Print 27 comment(s) - last by Zoomer.. on Jan 7 at 12:12 AM

Critics decry the design's increased range

With the original incarnation slammed over security concerns, a new breed of RFID-enabled passports received the U.S. State Department’s stamp of approval last Monday. The new passports are set to launch this spring for U.S. citizens entering the United States through land and sea checkpoints.

Readable at up to 20 feet, the next-generation design is supposed to help increase passports’ security and reduce the omnipresent lines found at entry points around the country.

Compared to the previous generation of RFID passport – dubbed “e-Passports” – the new generation of RFID passports contain security features that are far more protected, with many of its developments based on the 4,000+ responses received by the State Department on a public request for comment in December 2006. New security features include:

  • A “randomized unique identification” system that produces a different ID each time the chip is accessed
  • A digital signature that can help identify when the passport’s data has been altered
  • A metallic insert in the passport’s spine and front cover that blocks radio signals when the cover is closed.

While many critics continue to express privacy concerns, the new security features are sufficient to pacify at least some of the passport’s vocal critics. “At the moment, the security protections in U.S. passports are pretty good,” said Ari Juels, Chief Scientist and Director of Massachusetts-based RSA Laboratories, in a December 14 statement to the Los Angeles Times.

The new passport design will use “vicinity read” RFID technology, as opposed to the previous generation “proximity read” technology, which need to be swiped at a scanner and were only readable from a few inches.

However, while the new passports are a definite improvement, critics stress that they are far from perfect. Critics have particularly attacked the new passports’ increased range, which many claim will help facilitate identity theft. In one example, mobile security company Flexilis found the passport’s metallic shielding inadequate, allowing for the passport’s transmitter to be read even when it is closed.

To demonstrate this, Flexilis posted a YouTube video demonstrating a proof of concept where a trashcan armed with an explosive charge detonates as a dummy equipped with the “shielded” passport passes by. The threat, it says, is that terrorists could use the passports’ increased range to selectively identify Americans in foreign lands, possibly taking action against them that may include bodily harm.

Despite the new passports’ flaws – which the Los Angeles Times says are nothing to lose sleep over – most everyone agrees that the changes are a much-needed improvement over the current RFID passport, which gained pariah status among security circles for notoriously weak security features.

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Why not...
By Strunf on 1/4/2008 11:43:36 AM , Rating: 2
Why not a credit card like passport? Or have the passport included on your ID card...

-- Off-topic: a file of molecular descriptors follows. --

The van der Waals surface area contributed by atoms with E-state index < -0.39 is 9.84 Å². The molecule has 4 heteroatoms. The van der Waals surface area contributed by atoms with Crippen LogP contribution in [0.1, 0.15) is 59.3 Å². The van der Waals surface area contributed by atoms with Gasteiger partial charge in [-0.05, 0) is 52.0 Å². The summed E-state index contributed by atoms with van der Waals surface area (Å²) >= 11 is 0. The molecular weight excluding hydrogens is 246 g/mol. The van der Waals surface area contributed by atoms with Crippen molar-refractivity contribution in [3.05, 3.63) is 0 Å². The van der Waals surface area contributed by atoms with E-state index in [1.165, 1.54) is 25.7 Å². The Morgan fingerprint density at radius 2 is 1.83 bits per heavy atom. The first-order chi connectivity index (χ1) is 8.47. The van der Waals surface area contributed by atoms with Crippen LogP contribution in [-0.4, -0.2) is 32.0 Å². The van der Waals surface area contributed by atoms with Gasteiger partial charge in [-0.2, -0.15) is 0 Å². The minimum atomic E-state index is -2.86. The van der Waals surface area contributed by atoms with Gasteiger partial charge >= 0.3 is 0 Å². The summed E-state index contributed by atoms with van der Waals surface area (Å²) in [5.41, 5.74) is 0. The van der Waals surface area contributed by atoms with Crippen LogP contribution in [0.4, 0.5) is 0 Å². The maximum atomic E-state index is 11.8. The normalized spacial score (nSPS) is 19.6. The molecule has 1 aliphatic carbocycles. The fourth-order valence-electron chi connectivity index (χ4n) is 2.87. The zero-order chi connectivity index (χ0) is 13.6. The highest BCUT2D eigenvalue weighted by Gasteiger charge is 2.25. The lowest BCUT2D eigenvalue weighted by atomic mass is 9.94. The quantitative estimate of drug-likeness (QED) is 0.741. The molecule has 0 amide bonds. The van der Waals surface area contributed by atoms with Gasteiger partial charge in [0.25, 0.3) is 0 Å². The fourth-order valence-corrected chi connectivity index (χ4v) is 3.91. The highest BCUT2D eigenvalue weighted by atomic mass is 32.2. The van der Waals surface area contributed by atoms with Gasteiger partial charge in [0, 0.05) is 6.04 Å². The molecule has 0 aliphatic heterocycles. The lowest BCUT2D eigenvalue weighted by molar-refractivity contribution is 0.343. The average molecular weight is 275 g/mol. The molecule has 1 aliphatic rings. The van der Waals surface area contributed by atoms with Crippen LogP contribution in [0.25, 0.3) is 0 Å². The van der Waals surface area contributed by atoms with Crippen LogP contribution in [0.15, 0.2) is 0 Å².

You have to wait that people move on (walk) so there's close to no difference between just walking and walking while passing the card through a scanner.

Anyway I don't even get the point of this, around here the queues exist at the baggage check and the RFID can't do a thing about it.

RE: Why not...
By sonoran on 1/4/2008 3:01:15 PM , Rating: 2
Why not a credit card like passport?

You haven't travelled internationally much, have you? Foreign border control points like to stamp your passport as a record of when you entered...and when you're supposed to leave. Entry stamp on the way in - exit stamp on the way out. That way they can tell if you overstayed your visa. How could they stamp something like a credit card?

The size and format of passports has apparently been pretty standardized for a long time.

RE: Why not...
By Alexstarfire on 1/4/2008 8:15:07 PM , Rating: 2
Well, I'm sure that it'd be done digitally just like they do with the RFID tags. Hope you just had a lapse in logic there.

RE: Why not...
By morton on 1/4/2008 11:33:31 PM , Rating: 2
So you're volunteering to foot the bill to supply the readers and databases and support systems to every immigration checkpoint in every country where someone holding one of your credit card passports is likely to enter or exit from?

RE: Why not...
By Strunf on 1/5/2008 4:23:52 PM , Rating: 2
The same guys footing the bill for the RFID would do it for this kind of thing... the other countries would just adapt. A scanner and a database would pay for itself in no time on any country that has a high volume of travelers, and other countries could have this kind of passport for their own travelers too, I don't see any reason to think the passport format we have now is the best we can get.

RE: Why not...
By Zoomer on 1/7/2008 12:12:59 AM , Rating: 2
In the meantime, you would be denied entry to these countries. Good move!

"I modded down, down, down, and the flames went higher." -- Sven Olsen
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